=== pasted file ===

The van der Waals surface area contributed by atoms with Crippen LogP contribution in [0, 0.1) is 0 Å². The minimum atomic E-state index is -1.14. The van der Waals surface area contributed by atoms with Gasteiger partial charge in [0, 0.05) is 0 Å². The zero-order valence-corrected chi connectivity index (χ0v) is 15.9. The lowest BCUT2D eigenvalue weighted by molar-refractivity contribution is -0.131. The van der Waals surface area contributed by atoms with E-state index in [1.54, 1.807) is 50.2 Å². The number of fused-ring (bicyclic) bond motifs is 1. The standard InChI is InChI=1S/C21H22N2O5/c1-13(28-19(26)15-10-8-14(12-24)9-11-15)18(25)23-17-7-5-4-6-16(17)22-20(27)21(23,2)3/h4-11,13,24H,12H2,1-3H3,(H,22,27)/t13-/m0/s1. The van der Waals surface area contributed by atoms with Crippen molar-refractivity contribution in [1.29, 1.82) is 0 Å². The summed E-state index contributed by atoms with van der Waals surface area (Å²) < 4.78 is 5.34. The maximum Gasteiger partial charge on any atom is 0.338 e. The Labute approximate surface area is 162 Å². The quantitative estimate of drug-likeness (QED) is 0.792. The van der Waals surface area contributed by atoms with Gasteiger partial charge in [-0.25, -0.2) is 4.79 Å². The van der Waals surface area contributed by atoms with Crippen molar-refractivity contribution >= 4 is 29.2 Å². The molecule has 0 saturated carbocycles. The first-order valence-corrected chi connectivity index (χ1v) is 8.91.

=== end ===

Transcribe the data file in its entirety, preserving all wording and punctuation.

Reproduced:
The van der Waals surface area contributed by atoms with Crippen LogP contribution in [0, 0.1) is 0 Å². The minimum atomic E-state index is -1.14. The van der Waals surface area contributed by atoms with Gasteiger partial charge in [0, 0.05) is 0 Å². The zero-order valence-corrected chi connectivity index (χ0v) is 15.9. The lowest BCUT2D eigenvalue weighted by molar-refractivity contribution is -0.131. The van der Waals surface area contributed by atoms with E-state index in [1.54, 1.807) is 50.2 Å². The number of fused-ring (bicyclic) bond motifs is 1. The standard InChI is InChI=1S/C21H22N2O5/c1-13(28-19(26)15-10-8-14(12-24)9-11-15)18(25)23-17-7-5-4-6-16(17)22-20(27)21(23,2)3/h4-11,13,24H,12H2,1-3H3,(H,22,27)/t13-/m0/s1. The van der Waals surface area contributed by atoms with Crippen molar-refractivity contribution in [1.29, 1.82) is 0 Å². The summed E-state index contributed by atoms with van der Waals surface area (Å²) < 4.78 is 5.34. The maximum Gasteiger partial charge on any atom is 0.338 e. The Labute approximate surface area is 162 Å². The quantitative estimate of drug-likeness (QED) is 0.792. The van der Waals surface area contributed by atoms with Gasteiger partial charge in [-0.25, -0.2) is 4.79 Å². The van der Waals surface area contributed by atoms with Crippen molar-refractivity contribution >= 4 is 29.2 Å². The molecule has 0 saturated carbocycles. The first-order valence-corrected chi connectivity index (χ1v) is 8.91.